a brief description of what the employee did to deserve the sticker.
For each 30 stickers that an employee earns,
he or she receives $30 worth of gift certificates to McDonald's.
For every 125 stickers an employee earns the company awards overnight
accommodations to a resort.
"It's part of our employee orientation
program and its our way of creating what we refer to as a 'thank
you cultural' within the shop," explained MacKenzie. "Every
department in the shop participates in the program."
Ideal Supply also tries to be innovative in
the way in which it markets its products and services its customers.
MacKenzie says the company prefers to avoid discounting its products
and services whenever possible, trying instead to cross market
its diversified services and provide its customers with promotional
One of the promotional tools Ideal Supply uses
is to provide retail customers who are able to wait for their
repair work with a gift certificate to a local restaurant. The
certificate pictures a cup of coffee and pastries on its face.
The certificate is inserted on an 8-1/2" x 11" sheet
of paper that includes the company's name, address, toll free
number and Internet address, along with a message that reads:
Taking time to say "Thanks." We appreciate your business...from
the Machine Shop and Radiator Service Staff.
In its efforts to stay busy 12 months out of
the year, Ideal aggressively markets and promotes its products
and services. The company advertises through a variety of mediums
including local newspapers, shop ads on invoices and monthly statements,
direct mail flyers, company/consumer product guides, newsletters,
crankshaft, cylinder head and radiator shipping boxes, signage
on all company vehicles, including a restored 1935 two-ton truck
which often finds its way to local parades and fund raisers, and
through the Internet.
The company's Internet web page (www.idealsupply.com)
consists of about 35 pages which, among other things, detail the
products and services the company's three divisions offer, provide
branch locations addresses, contacts and services, and offer direct
links to suppliers' web pages.
Company President, Tim MacDonald, notes that
Ideal Supply's customer base has been evolving, and that those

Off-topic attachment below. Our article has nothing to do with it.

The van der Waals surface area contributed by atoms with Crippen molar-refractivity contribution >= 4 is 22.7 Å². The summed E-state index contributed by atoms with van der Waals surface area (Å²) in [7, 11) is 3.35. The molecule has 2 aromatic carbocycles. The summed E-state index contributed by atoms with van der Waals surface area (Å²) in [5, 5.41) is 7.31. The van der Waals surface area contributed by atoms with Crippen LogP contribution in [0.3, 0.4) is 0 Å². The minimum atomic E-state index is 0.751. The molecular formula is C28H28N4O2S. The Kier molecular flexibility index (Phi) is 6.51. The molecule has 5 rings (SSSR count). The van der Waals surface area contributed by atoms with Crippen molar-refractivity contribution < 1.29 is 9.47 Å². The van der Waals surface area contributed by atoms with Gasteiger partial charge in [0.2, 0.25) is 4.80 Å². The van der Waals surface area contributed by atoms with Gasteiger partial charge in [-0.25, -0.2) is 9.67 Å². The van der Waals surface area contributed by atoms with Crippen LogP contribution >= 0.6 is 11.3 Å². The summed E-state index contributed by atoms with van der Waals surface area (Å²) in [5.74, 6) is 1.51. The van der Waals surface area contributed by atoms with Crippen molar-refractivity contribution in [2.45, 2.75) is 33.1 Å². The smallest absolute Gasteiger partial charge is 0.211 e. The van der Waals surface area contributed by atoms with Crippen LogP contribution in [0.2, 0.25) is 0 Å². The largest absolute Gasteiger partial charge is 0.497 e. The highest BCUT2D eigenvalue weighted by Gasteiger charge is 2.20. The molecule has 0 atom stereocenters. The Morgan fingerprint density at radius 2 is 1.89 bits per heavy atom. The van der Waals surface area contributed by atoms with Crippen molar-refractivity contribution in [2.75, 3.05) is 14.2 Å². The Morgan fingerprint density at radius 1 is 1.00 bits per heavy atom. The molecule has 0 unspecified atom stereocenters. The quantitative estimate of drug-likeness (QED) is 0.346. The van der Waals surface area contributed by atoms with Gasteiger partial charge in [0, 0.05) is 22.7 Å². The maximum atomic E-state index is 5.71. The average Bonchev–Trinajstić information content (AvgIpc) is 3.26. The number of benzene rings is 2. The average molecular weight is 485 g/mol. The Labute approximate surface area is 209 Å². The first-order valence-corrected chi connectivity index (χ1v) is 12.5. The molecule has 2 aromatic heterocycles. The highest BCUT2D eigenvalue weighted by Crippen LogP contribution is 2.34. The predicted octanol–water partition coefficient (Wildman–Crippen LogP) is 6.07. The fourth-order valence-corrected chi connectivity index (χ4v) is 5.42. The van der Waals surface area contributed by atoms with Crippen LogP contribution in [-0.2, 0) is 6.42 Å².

customers, more and more, are looking for expanded information
and resources. "Our customers are becoming more sophisticated,"
said MacDonald. "They increasingly want more access to technical
and service and product information that we have."
While acknowledging that Ideal must continue
to be aggressive with its outside sales force, he says that his
company must also provide better and more immediate answers to
customer questions. "The more sophisticated customer is really
the one we want," explained MacDonald. "And it is that
customer that wants immediate answers to technical, service, job
turnaround and product questions. We feel that the Internet will
be another resource that will make it easier for our customers
to do business with us. Eventually we will probably issue our
customers a password which will also allow them to place orders
with us through the Internet."
MacDonald seems pleased with the diversification
and the sales growth that Ideal Supply has been able to achieve
since it first opened for business in 1926. But he knows that
competition for his company's products and services will only
increase over time. He noted that growth can come from new business
as well as existing business, but that in both cases it must be
"We are always searching for new markets,"
concluded MacDonald. "But it's just as important that we
continue to find ways to do a better job at what we're already
doing. In both cases, we have to remain financially stable in
order to support that growth."
Ideal Supply Co. seems to have used the past
72 years exceptionally well to position itself to be successful
well into the next business millennium. Through management initiatives
and product and service innovation its future looks very secure
over both the short and long term.